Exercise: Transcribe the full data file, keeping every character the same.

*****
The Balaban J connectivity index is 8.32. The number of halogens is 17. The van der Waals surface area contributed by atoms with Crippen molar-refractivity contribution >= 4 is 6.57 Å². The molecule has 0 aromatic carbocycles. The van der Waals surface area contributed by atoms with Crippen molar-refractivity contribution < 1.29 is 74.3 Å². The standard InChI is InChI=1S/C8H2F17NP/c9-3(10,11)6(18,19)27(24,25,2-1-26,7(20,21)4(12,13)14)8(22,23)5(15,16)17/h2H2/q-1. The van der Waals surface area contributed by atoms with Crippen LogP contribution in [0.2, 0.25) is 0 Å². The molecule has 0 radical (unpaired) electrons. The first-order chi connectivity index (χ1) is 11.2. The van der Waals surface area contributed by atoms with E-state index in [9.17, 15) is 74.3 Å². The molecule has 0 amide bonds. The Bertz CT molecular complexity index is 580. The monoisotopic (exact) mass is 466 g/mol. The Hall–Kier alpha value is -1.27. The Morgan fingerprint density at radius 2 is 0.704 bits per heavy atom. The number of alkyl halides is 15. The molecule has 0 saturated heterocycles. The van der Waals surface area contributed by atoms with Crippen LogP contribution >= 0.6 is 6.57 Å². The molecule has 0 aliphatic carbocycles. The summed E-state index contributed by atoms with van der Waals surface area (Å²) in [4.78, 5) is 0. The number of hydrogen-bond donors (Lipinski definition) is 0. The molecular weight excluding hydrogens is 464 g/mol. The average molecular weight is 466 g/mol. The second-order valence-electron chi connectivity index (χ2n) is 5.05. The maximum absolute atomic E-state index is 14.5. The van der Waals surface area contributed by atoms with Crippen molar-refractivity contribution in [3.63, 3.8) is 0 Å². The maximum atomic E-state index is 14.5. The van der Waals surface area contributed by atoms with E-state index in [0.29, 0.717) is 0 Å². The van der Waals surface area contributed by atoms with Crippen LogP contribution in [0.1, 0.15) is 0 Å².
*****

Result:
The Balaban J connectivity index is 8.32. The number of halogens is 17. The van der Waals surface area contributed by atoms with Crippen molar-refractivity contribution >= 4 is 6.57 Å². The molecule has 0 aromatic carbocycles. The van der Waals surface area contributed by atoms with Crippen molar-refractivity contribution < 1.29 is 74.3 Å². The standard InChI is InChI=1S/C8H2F17NP/c9-3(10,11)6(18,19)27(24,25,2-1-26,7(20,21)4(12,13)14)8(22,23)5(15,16)17/h2H2/q-1. The van der Waals surface area contributed by atoms with Crippen LogP contribution in [0.2, 0.25) is 0 Å². The molecule has 0 radical (unpaired) electrons. The first-order chi connectivity index (χ1) is 11.2. The van der Waals surface area contributed by atoms with E-state index in [9.17, 15) is 74.3 Å². The molecule has 0 amide bonds. The Bertz CT molecular complexity index is 580. The monoisotopic (exact) mass is 466 g/mol. The Hall–Kier alpha value is -1.27. The Morgan fingerprint density at radius 2 is 0.704 bits per heavy atom. The number of alkyl halides is 15. The molecule has 0 saturated heterocycles. The van der Waals surface area contributed by atoms with Crippen LogP contribution >= 0.6 is 6.57 Å². The molecule has 0 aliphatic carbocycles. The summed E-state index contributed by atoms with van der Waals surface area (Å²) in [4.78, 5) is 0. The number of hydrogen-bond donors (Lipinski definition) is 0. The molecular weight excluding hydrogens is 464 g/mol. The average molecular weight is 466 g/mol. The second-order valence-electron chi connectivity index (χ2n) is 5.05. The maximum absolute atomic E-state index is 14.5. The van der Waals surface area contributed by atoms with Crippen molar-refractivity contribution in [3.63, 3.8) is 0 Å². The maximum atomic E-state index is 14.5. The van der Waals surface area contributed by atoms with E-state index in [0.29, 0.717) is 0 Å². The van der Waals surface area contributed by atoms with Crippen LogP contribution in [0.1, 0.15) is 0 Å².